Thursday, March 17, 2005

Don't Ask? Don't Tell? Just Don't Do Anything.

The governing body with which my church congregation is affiliated, the Evangelical Lutheran Church in America, has been wrestling with the issue of human sexuality in the church for several years now. A congregation of which I was a member about eleven years ago actually left the ELCA to join a smaller, more conservative denomination over the issue of treating homosexuality as anything other than a sin. (There were other considerations, but that was the thing that pushed the congregation over the edge.) Splitting off like that does little to strengthen the church as a whole. Christian history, at times, seems like a timeline of the birth of new denominations. The last thing the church needs today is another split.

On the other hand, while having all Christians united under one umbrella (or "big tent") would be nice, I abhor large governing organizations. The larger the denomination, the larger the governing body. They tend to be more like political entities than communities of the faithful. The only time that I ever spoke to a Roman Catholic Priest on theological subject matter, he waved a book of Canon Law and said "This is what we have to do because this is what the Catholic church says we have to do". Too bad I didn't have a Bible at hand to wave and say, "This is THE BOOK that my church uses..." For that priest, it wasn't about faith and belief. It was about rules and regulations.

Whereas the Roman Catholic Church is monarchic in structure, the ELCA, like most mainstream Protestant churches, handles things a bit more democratically. This has the effect of leaving serious matters of policy up to a vote, which makes little sense in the context of the scriptural doctrine of a 2,000 year old faith. It was just such a vote that led the congregation mentioned above to leave the ELCA. A focus group in Chicago, where the ELCA is headquartered, decided in 1994 that homosexuality should not be considered a sin. This was not a group that dictates policy; it was an appointed body put together to study one particular issue. Being based in liberal Chicago, the focus group's decision came as no surprise. The majority of pastors and bishops opposed the announcement; if it had been put to a vote, it would have lost. But in the eyes of many, it was the whole ELCA that made a major policy change. One local radio host declared that "the Lutherans have thrown the Bible right out the window!"

Of course they did not, but that proverbial window remains open for the Bible to be thrown through at any time. A local focus group has just done its own study and announced its findings, and neither liberals nor conservatives are happy with it. The Southwest Pennsylvania Synod's Task Force On Human Sexuality recommends that the ELCA maintain its current policies regarding homosexuals in the church, which is to allow homosexuals into the church, but not to allow them to serve as clergy unless they are celibate. The former point is not argued by conservatives in theory, as it illustrates the principle of "hate the sin, love the sinner", but in practice this particular kind of sinner usually comes to church for acceptance rather than repentance. The latter point, gay clergy, was more of an issue in the Episcopal church a couple of years ago due to the elevation of a gay pastor to the rank of bishop. His situation was much more serious, since he basically abandoned his wife and children to go live with a man. There was a much larger sin issue there than just whether or not his being gay was okay, but his family's situation was largely ignored by the media, which wanted to harp on the anti-gay discrimination issue.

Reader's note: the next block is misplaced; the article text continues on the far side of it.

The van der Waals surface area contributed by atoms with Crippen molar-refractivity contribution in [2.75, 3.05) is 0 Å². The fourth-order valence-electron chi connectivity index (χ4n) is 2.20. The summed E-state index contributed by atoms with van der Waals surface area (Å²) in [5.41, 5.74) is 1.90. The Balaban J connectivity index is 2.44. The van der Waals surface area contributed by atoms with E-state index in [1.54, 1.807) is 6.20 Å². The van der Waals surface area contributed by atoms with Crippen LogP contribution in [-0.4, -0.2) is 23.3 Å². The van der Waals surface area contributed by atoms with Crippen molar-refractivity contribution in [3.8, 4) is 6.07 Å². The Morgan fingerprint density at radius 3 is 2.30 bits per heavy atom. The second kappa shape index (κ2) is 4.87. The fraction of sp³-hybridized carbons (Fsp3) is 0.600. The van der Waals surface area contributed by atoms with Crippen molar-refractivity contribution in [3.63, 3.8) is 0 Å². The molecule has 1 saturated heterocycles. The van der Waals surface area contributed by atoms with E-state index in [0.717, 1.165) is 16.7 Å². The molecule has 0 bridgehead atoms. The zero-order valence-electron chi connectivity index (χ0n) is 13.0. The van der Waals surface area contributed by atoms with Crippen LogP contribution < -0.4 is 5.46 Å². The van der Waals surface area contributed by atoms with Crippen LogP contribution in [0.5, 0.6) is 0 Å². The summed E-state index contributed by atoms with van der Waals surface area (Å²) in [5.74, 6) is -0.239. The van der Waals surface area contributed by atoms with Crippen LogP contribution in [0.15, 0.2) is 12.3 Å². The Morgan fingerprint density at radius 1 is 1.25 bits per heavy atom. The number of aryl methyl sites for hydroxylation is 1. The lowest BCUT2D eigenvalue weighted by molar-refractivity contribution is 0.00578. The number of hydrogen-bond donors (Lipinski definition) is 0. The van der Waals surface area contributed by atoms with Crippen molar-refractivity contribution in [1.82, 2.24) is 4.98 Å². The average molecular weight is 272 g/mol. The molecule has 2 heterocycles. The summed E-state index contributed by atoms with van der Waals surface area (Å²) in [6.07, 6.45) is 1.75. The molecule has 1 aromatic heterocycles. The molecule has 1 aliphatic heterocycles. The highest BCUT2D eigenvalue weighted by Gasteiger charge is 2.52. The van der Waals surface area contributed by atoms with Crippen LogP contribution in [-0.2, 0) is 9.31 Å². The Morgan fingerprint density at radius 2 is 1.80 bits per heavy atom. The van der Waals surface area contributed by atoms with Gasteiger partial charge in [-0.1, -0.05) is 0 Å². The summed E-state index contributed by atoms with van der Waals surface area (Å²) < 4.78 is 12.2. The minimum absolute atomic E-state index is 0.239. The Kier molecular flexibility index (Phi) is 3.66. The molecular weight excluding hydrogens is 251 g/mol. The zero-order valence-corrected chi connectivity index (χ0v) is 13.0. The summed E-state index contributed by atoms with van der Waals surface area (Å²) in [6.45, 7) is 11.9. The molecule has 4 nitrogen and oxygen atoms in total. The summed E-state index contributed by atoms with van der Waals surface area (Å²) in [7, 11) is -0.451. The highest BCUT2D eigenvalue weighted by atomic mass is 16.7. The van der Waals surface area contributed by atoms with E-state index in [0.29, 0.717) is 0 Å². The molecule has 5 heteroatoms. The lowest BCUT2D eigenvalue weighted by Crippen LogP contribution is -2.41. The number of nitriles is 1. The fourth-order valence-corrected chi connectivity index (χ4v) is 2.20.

A theologian friend of mine several years ago pointed out to me that, according to the Bible, homosexuality is a sin. Are we all sinners? Of course. We are imperfect. Do we confess our sins? We do if we earnestly want to be forgiven. This is called repentance. If a clergyman is a practicing homosexual, he is an unrepentant sinner, and therefore not suited to lead a congregation. That is not repentance, that is defiance.

The Synod group's report, along with similar reports from around the country, is being submitted to the ELCA in anticipation of a unified response to be released later this summer. The governing body has tended to be rather more liberal than the Southwestern PA Synod, so don't expect the final response to please our local clergy. The problem, and the solution, are best summed up by the region's highest ranking clergyman:

Bishop Donald McCoid, head of the Southwestern Pennsylvania Synod, said the church is aware of the range of opinions on this matter but believes "there is still a need for the church to adhere to certain core beliefs and the authority of Scripture that keeps us united as the church of Jesus Christ."

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